At a news conference Wednesday, Sheriff Lee Baca held an AK-47 similar to the one authorities say was used by alleged gang members to open fire on sheriff's deputies in Compton Tuesday night. The deputies were unharmed.
The dangerous shooting is the latest example of what happens when weapons end up in the wrong hands.
"On a daily basis any deputy that's in our area on the department runs a risk of running into something like this," said Deputy Chris Gomez.
Sheriff's deputies Gomez and Laura Perales were in Compton when they heard gunshots near Long Beach Boulevard and Oak Street. They found a suspected gang member injured at the scene.
"We saw one of the suspects," said Perales. "We then pursued him in our vehicle. He then fired at us."
"This weapon is illegal to possess in California," said Baca. "You cannot buy one of these weapons and you cannot own one of these weapons by California law. But gang members in Los Angeles had one of these weapons with a 30-round clip, which is also illegal in California."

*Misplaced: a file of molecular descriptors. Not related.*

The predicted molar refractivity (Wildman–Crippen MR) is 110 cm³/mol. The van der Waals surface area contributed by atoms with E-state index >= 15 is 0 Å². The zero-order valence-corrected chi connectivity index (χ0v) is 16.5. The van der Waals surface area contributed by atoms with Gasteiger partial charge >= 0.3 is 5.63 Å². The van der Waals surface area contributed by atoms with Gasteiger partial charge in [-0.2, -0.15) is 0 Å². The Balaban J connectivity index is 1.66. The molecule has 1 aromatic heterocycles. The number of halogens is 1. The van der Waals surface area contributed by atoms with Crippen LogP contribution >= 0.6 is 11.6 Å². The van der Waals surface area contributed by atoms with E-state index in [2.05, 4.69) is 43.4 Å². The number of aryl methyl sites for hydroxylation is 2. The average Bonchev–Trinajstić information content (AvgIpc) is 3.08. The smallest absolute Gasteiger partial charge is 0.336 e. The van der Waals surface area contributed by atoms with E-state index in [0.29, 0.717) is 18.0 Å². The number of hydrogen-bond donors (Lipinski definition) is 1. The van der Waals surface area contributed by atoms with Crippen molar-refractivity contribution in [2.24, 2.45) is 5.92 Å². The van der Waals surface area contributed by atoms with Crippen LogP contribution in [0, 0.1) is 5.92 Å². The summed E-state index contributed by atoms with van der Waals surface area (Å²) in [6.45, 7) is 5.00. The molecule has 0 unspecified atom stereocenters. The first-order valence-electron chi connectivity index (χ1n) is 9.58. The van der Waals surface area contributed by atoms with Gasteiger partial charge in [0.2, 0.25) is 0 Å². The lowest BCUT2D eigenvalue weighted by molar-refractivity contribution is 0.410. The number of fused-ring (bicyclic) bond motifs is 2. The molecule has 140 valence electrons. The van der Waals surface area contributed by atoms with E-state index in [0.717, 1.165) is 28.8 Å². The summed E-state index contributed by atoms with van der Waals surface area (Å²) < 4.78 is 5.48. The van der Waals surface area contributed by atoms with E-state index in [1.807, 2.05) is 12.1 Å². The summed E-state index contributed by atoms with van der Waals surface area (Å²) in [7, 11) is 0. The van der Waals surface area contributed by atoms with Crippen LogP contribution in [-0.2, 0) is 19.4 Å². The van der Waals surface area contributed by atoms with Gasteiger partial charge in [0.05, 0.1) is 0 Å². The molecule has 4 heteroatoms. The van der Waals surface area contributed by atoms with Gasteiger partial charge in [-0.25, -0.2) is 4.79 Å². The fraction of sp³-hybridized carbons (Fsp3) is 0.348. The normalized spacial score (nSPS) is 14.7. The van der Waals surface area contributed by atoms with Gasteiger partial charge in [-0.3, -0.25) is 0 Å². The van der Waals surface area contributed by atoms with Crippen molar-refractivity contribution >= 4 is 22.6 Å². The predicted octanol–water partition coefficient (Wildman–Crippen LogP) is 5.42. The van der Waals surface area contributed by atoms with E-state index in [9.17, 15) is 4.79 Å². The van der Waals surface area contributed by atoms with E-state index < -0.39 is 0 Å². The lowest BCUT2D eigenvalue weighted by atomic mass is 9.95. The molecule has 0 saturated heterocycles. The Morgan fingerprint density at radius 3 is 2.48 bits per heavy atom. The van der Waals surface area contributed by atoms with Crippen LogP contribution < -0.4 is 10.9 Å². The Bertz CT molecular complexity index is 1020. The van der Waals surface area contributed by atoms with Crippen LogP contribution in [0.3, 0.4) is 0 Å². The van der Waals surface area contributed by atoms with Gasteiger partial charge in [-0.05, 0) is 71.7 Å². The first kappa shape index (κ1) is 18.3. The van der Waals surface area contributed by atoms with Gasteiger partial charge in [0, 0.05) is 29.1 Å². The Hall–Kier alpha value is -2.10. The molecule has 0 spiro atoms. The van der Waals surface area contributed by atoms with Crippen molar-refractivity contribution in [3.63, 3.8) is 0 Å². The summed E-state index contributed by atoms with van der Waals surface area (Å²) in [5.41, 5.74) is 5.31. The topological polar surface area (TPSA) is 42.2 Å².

Wednesday Baca shed some light on just how easy it is for gang members to get their hands on assault rifles.
"People who have no criminal records can go anywhere in the United States beyond California, practically, and buy a weapon and then give it to a gang member," said Baca.
Baca says there should be penalties for people who provide illegal guns to gang members, and that assault weapons have no place in a peaceful society.
"It's not unreasonable to say that there is no common sense in this kind of weapon in a domestic society," said Baca.
Despite reporting declining crime numbers overall, the L.A. County Sheriff's Dept. still faces tough challenges: the war on gangs is no easier today than it's been in the past.
"We have not eradicated being the gang violence capital of America," said Baca. "We are the gang violence capital of America."
Both of Tuesday night's suspects were captured by deputies.